Imagination is an essential component of creativity. It is deeply personal yet allows us to see other people’s perspectives. It lets us envision new ways of finding meaning in our lives, keeps us company on long car rides, can help us succeed regardless of our chosen field. There is an extensive body of research that supports the benefits of imagination and creativity across all levels of ability, all manners of expression, and all types of people (and, perhaps, animals and computers as well). Imagination is what allows us to hope for an improved world even in the worst of times – as well as what makes it possible to achieve such a better tomorrow.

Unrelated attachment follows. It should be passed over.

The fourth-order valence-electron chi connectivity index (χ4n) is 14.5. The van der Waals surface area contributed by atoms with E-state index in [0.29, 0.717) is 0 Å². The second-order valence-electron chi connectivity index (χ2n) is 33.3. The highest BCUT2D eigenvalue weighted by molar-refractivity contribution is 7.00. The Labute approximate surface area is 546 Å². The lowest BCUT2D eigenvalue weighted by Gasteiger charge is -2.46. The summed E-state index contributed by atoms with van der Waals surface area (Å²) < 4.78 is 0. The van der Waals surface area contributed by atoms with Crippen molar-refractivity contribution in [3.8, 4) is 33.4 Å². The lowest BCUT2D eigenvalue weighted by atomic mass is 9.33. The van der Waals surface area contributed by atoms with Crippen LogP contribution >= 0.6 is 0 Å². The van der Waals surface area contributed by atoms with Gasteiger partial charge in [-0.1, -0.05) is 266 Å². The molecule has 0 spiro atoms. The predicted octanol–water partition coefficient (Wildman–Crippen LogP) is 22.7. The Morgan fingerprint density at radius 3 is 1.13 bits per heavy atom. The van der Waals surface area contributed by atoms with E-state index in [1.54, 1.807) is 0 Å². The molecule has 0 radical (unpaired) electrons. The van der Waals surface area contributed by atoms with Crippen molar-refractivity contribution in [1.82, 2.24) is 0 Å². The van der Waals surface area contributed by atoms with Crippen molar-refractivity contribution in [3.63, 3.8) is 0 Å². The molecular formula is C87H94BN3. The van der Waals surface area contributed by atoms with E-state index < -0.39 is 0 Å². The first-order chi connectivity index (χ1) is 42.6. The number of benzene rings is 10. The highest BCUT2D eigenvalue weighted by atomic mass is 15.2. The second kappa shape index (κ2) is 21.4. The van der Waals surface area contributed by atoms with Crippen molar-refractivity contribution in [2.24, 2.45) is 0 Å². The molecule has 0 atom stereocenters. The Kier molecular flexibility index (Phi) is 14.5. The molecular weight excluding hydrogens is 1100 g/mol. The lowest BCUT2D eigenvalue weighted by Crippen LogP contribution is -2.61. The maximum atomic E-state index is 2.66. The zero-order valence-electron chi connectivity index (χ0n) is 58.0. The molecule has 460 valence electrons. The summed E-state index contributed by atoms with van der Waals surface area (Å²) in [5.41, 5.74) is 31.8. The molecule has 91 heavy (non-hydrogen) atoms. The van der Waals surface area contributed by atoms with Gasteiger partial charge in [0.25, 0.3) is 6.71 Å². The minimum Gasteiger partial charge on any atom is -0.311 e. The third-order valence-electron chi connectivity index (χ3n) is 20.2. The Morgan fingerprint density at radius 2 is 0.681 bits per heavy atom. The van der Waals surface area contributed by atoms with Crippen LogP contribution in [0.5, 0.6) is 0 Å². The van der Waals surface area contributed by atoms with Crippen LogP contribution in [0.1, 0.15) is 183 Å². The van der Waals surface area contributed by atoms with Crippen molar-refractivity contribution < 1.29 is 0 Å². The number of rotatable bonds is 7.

James C. Kaufman is Professor of Educational Psychology at the University of Connecticut, former President of American Creativity Association, and author/editor of more than 400 papers and 45 books, including Creativity 101, and The Nature of Human Creativity and Cambridge Handbook of Creativity (both with Robert Sternberg).